3. Results

Figure 3.  Comparisons before the storm on A- 18/06/16 and B – during the storm on the 7/06/16 following the king tide on the 5/06/16 (see Figure 2)

In Figure 3a the beach profiles on 18/05 shows the localised gradient of wave exposure reflected in the extent of the beach profiles casting a shadow from the North to the South (Jackson and Cooper 2009). The influence of the headland causes longer profiles in Narrabeen-Collaroy compared to the South (Figure 1c) which demonstrating the impact of Figure 2.

Figure 4. A plot of profiles from data available on  18/05/16 the last survey before the storm and  03/06/16 and 07/06/16 the first surveys after the storm.

Figure 4; A- shows that Profile 1 reduced the overall extent of extent by 20m and a reduction in volume. B – of Profile 2 shows a greater amount of narrowing from 100m on the 3rd to 59m on the 6th . C- Profile 4 was shortened by 40m in the storm due to the non- modal wave angle. D- The shortening increases as you go further south and Profile 6 lost 75% in sub-aerial beach volume and a 40m reduction in the extent.  E- profile 8 shows a 56% reduction in the extent from 18/06/16 to 07/06/16. The reduction in the buffer of the sand to the coastline affects the coastal erosion experienced.

4. Discussion

The headlands of Narrabeen- Collaroy (Figure 1c) create a localised gradient of wave exposure (Harley et al. 2017) with sand orientated to the wave angle (Daley et al. 2011) and a buffer created to the dominant storm direction (Mortlock et al. 2017). The wave angle orientation of the beach seen Figure 1a where the profiles have a greater extent in the North compared to the South. Pre-storm the Southern profiles are narrower and create a reduced ability of the sand to form a natural buffer in a non-modal wave direction. The beach profiles plotted in Figure 4 show that the storm non-modal direction did not create an expected rotation of the beach (Castelle and Coco 2012; da Fontoura Klein et al. 2002), where an excess of sand would be now found in Southern profiles at Narrabeen-Collaroy (Harley et al. 2011). The rotation in the embayment did not fully occur from the North to the Southern due to the development of a rip current, an efficient mechanism for the offshore transport of sediment (Holman et al. 2006) in moderate to high wave conditions (Short 1985). This is seen in the literature where embayed beaches have been associated with severe erosion developing from the strong rips that develop in the beach morphology (Louriero et al 2012).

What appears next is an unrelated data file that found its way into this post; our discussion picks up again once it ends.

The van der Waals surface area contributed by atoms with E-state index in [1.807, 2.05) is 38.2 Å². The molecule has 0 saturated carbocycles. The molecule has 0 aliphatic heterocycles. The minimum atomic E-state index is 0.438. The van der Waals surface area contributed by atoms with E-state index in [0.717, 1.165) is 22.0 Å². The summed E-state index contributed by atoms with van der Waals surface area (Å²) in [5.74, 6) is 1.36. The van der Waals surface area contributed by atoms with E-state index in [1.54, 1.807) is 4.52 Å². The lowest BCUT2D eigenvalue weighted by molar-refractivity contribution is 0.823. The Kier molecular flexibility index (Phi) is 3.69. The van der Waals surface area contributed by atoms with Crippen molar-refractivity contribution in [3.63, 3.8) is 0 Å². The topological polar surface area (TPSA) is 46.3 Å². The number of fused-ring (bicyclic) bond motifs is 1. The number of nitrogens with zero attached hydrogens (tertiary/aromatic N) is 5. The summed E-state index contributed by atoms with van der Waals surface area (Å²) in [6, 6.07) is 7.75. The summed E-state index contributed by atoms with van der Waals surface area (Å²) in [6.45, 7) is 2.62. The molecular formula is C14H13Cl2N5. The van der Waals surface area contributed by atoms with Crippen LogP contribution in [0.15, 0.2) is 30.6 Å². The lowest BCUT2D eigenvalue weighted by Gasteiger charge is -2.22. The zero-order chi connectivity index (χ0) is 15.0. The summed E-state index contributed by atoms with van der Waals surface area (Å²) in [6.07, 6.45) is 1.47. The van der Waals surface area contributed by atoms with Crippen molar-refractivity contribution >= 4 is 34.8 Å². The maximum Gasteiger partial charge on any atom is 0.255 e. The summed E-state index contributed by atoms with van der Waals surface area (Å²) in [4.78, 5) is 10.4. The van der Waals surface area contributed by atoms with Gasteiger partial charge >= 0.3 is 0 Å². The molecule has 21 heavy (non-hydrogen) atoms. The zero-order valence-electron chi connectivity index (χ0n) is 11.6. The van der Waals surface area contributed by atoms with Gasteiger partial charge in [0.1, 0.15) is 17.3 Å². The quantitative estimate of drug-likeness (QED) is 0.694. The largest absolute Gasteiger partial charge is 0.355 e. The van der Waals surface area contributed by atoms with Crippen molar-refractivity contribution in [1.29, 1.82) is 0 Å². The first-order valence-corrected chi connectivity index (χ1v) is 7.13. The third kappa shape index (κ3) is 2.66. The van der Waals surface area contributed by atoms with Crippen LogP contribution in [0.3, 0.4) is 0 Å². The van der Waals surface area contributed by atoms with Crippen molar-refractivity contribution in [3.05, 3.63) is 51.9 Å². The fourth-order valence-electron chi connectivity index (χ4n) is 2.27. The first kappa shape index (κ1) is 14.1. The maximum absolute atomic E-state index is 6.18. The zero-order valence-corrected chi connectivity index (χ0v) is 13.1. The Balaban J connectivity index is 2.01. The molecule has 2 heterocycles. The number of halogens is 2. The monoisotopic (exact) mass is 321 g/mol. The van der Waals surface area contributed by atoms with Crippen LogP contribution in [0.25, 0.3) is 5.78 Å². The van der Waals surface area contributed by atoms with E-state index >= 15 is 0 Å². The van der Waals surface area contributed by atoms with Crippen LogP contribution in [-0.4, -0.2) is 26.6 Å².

The rip current was modelled to have formed by Mortlock et al. (2017) from due to the collision of the littoral cell with Long Reef point from increased wave energy changing the beach state (Wright and Short 1985;Harley et al. 2016). An increase in the beach state in the southern end from being reflective to being in a state where unidirectional rip currents form (Wright and Short 1985). The higher energy state is not common for the southern profiles (Harley et al. 2016) and creates beach profiles which have steeper faces (Wright and Short 1985). The beach profiles were plotted using a software which is designed for mathematical purposes and did not produce errors from the script. The greatest source of systematic error is the calculation of the sub-aerial volume of the profile from underlying assumptions within the calculation that there is linearity between each of the survey points (Cooper et al. 2000). The collection of the beach profiles during storm events is limited by the importance of safety in the undertaking of the surveying (Turner et al. 2016).